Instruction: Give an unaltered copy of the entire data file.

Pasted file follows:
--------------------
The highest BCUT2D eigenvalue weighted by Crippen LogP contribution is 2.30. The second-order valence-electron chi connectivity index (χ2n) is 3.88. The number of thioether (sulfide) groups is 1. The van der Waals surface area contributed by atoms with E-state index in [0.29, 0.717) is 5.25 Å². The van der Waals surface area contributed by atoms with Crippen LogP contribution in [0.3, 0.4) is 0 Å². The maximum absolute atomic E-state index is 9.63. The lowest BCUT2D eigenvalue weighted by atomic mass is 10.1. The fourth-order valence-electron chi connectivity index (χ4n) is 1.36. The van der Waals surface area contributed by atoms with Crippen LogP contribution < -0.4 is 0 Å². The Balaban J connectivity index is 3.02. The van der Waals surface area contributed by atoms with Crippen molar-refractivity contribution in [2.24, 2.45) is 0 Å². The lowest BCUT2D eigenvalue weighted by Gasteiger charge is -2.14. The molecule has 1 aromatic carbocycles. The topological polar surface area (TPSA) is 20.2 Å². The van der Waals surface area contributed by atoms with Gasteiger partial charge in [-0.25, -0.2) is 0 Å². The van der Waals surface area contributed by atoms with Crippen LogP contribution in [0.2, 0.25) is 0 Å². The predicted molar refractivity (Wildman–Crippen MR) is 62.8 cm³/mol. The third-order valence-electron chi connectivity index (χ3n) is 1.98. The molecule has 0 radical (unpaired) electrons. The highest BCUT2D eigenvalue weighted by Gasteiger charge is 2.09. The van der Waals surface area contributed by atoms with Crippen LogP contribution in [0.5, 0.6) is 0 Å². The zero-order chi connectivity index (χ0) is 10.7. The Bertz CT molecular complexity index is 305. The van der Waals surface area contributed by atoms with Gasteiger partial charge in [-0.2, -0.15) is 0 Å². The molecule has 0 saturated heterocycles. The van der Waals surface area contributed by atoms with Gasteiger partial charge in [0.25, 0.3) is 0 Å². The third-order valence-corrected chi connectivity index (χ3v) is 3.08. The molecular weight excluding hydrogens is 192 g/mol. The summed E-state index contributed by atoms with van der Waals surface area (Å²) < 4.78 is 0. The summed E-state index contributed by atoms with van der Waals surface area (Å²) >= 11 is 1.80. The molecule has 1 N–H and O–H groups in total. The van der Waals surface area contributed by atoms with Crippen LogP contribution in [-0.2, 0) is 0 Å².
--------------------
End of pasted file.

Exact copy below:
The highest BCUT2D eigenvalue weighted by Crippen LogP contribution is 2.30. The second-order valence-electron chi connectivity index (χ2n) is 3.88. The number of thioether (sulfide) groups is 1. The van der Waals surface area contributed by atoms with E-state index in [0.29, 0.717) is 5.25 Å². The van der Waals surface area contributed by atoms with Crippen LogP contribution in [0.3, 0.4) is 0 Å². The maximum absolute atomic E-state index is 9.63. The lowest BCUT2D eigenvalue weighted by atomic mass is 10.1. The fourth-order valence-electron chi connectivity index (χ4n) is 1.36. The van der Waals surface area contributed by atoms with Crippen LogP contribution < -0.4 is 0 Å². The Balaban J connectivity index is 3.02. The van der Waals surface area contributed by atoms with Crippen molar-refractivity contribution in [2.24, 2.45) is 0 Å². The lowest BCUT2D eigenvalue weighted by Gasteiger charge is -2.14. The molecule has 1 aromatic carbocycles. The topological polar surface area (TPSA) is 20.2 Å². The van der Waals surface area contributed by atoms with Gasteiger partial charge in [-0.25, -0.2) is 0 Å². The van der Waals surface area contributed by atoms with Crippen LogP contribution in [0.2, 0.25) is 0 Å². The predicted molar refractivity (Wildman–Crippen MR) is 62.8 cm³/mol. The third-order valence-electron chi connectivity index (χ3n) is 1.98. The molecule has 0 radical (unpaired) electrons. The highest BCUT2D eigenvalue weighted by Gasteiger charge is 2.09. The van der Waals surface area contributed by atoms with Crippen LogP contribution in [0.5, 0.6) is 0 Å². The zero-order chi connectivity index (χ0) is 10.7. The Bertz CT molecular complexity index is 305. The van der Waals surface area contributed by atoms with Gasteiger partial charge in [-0.2, -0.15) is 0 Å². The molecule has 0 saturated heterocycles. The van der Waals surface area contributed by atoms with Gasteiger partial charge in [0.25, 0.3) is 0 Å². The third-order valence-corrected chi connectivity index (χ3v) is 3.08. The molecular weight excluding hydrogens is 192 g/mol. The summed E-state index contributed by atoms with van der Waals surface area (Å²) < 4.78 is 0. The summed E-state index contributed by atoms with van der Waals surface area (Å²) >= 11 is 1.80. The molecule has 1 N–H and O–H groups in total. The van der Waals surface area contributed by atoms with Crippen LogP contribution in [-0.2, 0) is 0 Å².